har'-vest (qatsir; therismos):
To many of us, harvest time is of little concern, because in our complex life we are far removed from the actual production of our food supplies, but for the Hebrew people, as for those in any agricultural district today, the harvest was a most important season (Genesis 8:22; 45:6). Events were reckoned from harvests (Genesis 30:14; Joshua 3:15; Judges 15:1; Ruth 1:22; 2:23; 1 Samuel 6:13; 2 Samuel 21:9; 23:13). The three principal feasts of the Jews corresponded to the three harvest seasons (Exodus 23:16; 34:21,22);
(1) the feast of the Passover in April at the time of the barley harvest (compare Ruth 1:22);
(2) the feast of Pentecost (7 weeks later) at the wheat harvest (Exodus 34:22), and
(3) the feast of Tabernacles at the end of the year (October) during the fruit harvest.
The seasons have not changed since that time. Between the reaping of the barley in April and the wheat in June, most of the other cereals are reaped. The grapes begin to ripen in August, but the gathering in for making wine and molasses (dibs), and the storing of the dried figs and raisins, is at the end of September. Between the barley harvest in April and the wheat harvest, only a few showers fall, which are welcomed because they increase the yield of wheat (compare Amos 4:7). Samuel made use of the unusual occurrence of rain during the wheat harvest to strike fear into the hearts of the people (1 Samuel 12:17). Such an unusual storm of excessive violence visited Syria in 1912, and did much damage to the harvests, bringing fear to the superstitious farmers, who thought some greater disaster awaited them. From the wheat harvest until the fruit harvest no rain falls (2 Samuel 21:10; Jeremiah 5:24; compare Proverbs 26:1). The harvesters long for cool weather during the reaping season (compare Proverbs 25:13).
Many definite laws were instituted regarding the harvest. Gleaning was forbidden (Leviticus 19:9; 23:22; Deuteronomy 24:19) (see GLEANING). The first-fruits were required to be presented to Yahweh (Leviticus 23:10). In Syria the Christians still celebrate 'id er-rubb ("feast of the Lord"), at which time the owners of the vineyards bring their first bunches of grapes to the church. The children of Israel were enjoined to reap no harvest for which they had not labored (Leviticus 25:5). In Proverbs the harvesting of ants is mentioned as a lesson for the sluggard (Proverbs 6:8; 10:5; 20:4).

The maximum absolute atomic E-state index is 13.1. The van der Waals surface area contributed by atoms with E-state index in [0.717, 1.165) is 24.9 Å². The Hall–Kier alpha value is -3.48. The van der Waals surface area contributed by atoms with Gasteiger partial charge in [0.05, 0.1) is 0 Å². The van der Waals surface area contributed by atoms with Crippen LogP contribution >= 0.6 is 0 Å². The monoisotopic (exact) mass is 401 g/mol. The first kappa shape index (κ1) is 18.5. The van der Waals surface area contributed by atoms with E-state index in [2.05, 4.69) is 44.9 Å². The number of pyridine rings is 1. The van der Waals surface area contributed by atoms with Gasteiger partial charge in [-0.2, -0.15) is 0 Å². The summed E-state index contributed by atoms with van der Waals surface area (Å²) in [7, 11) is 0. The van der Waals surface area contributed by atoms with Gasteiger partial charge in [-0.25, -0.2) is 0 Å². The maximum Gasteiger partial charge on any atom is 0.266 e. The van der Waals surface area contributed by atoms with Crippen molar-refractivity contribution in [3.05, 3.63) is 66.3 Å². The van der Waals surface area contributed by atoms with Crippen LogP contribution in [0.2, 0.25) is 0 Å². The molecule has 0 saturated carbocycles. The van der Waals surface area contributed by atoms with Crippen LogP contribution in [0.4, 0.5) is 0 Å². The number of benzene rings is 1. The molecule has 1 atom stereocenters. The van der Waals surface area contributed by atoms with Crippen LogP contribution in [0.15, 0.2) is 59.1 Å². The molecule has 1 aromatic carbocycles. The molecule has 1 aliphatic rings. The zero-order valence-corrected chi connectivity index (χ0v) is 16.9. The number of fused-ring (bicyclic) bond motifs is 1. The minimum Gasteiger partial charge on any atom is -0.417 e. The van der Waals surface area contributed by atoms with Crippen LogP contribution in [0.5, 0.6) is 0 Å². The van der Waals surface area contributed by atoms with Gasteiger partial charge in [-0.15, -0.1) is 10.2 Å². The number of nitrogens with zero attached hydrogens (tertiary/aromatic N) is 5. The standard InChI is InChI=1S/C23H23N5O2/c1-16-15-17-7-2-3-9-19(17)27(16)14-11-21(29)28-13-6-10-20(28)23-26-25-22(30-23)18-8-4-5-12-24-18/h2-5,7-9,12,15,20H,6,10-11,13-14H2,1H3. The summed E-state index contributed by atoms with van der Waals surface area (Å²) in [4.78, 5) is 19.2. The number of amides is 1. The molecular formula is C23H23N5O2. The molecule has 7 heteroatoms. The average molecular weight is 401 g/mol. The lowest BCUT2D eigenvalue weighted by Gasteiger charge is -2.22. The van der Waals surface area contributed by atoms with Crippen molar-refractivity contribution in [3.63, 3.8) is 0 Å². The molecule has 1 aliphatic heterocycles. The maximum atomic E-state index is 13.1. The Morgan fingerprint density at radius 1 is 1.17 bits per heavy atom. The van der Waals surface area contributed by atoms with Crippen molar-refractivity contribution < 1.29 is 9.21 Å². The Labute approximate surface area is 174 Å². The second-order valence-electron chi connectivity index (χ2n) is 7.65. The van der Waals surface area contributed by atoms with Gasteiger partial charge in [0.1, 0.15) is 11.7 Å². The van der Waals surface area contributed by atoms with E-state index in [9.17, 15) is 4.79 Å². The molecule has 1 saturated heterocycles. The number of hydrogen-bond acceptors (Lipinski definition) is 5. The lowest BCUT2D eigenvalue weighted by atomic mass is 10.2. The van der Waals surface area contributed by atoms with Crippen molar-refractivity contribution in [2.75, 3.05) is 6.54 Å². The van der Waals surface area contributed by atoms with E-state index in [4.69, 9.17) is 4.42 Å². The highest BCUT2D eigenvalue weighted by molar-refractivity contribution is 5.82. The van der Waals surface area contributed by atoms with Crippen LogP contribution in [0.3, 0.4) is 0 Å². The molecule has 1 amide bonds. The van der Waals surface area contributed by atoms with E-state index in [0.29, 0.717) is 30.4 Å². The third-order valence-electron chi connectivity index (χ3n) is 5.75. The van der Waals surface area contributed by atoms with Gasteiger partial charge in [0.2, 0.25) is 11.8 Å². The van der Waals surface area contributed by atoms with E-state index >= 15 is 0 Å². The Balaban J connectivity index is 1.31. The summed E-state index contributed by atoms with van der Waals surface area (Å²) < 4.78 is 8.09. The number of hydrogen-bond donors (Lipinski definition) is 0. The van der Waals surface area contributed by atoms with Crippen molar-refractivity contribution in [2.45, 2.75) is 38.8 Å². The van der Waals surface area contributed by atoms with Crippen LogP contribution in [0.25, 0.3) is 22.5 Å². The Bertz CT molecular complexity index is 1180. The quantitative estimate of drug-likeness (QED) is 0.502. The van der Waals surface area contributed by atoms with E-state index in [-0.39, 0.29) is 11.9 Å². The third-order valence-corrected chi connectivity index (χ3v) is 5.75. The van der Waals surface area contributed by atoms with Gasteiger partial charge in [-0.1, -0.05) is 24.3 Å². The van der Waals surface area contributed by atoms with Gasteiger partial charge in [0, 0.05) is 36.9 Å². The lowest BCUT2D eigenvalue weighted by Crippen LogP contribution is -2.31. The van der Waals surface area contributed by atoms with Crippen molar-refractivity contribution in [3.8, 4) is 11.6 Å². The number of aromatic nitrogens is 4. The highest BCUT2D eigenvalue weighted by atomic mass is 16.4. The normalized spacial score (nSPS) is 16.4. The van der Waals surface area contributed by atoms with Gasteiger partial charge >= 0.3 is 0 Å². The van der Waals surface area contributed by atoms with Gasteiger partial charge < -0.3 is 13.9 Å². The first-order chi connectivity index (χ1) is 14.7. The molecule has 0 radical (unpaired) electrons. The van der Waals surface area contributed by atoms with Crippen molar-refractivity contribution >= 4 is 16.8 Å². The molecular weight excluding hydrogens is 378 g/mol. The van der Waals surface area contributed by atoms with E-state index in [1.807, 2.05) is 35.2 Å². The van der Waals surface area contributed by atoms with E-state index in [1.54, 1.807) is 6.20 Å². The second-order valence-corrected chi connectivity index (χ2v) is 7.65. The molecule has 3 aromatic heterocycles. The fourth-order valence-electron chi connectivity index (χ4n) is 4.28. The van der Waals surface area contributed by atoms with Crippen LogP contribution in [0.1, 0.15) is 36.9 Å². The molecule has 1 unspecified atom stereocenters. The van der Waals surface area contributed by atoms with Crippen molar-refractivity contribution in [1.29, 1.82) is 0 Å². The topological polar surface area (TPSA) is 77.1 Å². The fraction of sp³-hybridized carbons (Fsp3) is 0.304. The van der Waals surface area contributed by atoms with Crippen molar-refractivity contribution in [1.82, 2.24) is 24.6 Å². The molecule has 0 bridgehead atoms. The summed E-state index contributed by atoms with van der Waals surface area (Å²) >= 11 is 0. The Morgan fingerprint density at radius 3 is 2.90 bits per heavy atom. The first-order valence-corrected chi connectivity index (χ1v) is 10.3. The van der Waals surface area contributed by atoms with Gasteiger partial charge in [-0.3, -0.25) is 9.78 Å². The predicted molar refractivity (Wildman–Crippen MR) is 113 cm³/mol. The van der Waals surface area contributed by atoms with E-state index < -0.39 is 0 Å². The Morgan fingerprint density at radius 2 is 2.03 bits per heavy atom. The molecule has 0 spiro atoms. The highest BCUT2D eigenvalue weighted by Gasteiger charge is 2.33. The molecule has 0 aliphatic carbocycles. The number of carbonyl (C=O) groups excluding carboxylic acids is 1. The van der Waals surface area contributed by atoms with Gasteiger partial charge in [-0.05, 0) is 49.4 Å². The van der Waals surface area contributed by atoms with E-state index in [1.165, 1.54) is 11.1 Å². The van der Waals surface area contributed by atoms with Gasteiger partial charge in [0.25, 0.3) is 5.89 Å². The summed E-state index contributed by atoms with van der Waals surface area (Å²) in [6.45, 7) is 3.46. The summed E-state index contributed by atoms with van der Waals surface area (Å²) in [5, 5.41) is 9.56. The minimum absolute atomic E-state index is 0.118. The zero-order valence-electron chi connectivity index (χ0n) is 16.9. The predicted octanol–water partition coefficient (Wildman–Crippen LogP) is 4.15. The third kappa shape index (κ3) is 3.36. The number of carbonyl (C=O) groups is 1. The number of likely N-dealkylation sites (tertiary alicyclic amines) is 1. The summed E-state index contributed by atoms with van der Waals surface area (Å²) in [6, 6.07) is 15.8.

A destroyed harvest typified devastation or affliction (Job 5:5; Isaiah 16:9; 17:11; Jeremiah 5:17; 50:16). The "time of harvest," in the Old Testament frequently meant the day of destruction (Jeremiah 51:33; Hosea 6:11; Joel 3:13). "Joy in harvest" typified great joy (Isaiah 9:3); "harvest of the Nile," an abundant harvest (Isaiah 23:3). "The harvest is past" meant that the appointed time was gone (Jeremiah 8:20). Yahweh chose the most promising time to cut off the wicked, namely, "when there is a cloud of dew in the heat of harvest" (Isaiah 18:4,5). This occurrence of hot misty days just before the ripening of the grapes is still common. They are welcome because they are supposed to hasten the harvest. The Syrian farmers in some districts call it et-tabbakh el'ainib wa tin ("the fireplace of the grapes and figs").
In the Gospels, Jesus frequently refers to the harvest of souls (Matthew 9:37,38 bis; Mt13:30,39; Mr 4:29; Joh 4:35). In explaining the parable of the Tares he said, "The harvest is the end of the world" (Matthew 13:39; compare Revelation 14:15).
See also AGRICULTURE.
James A. Patch
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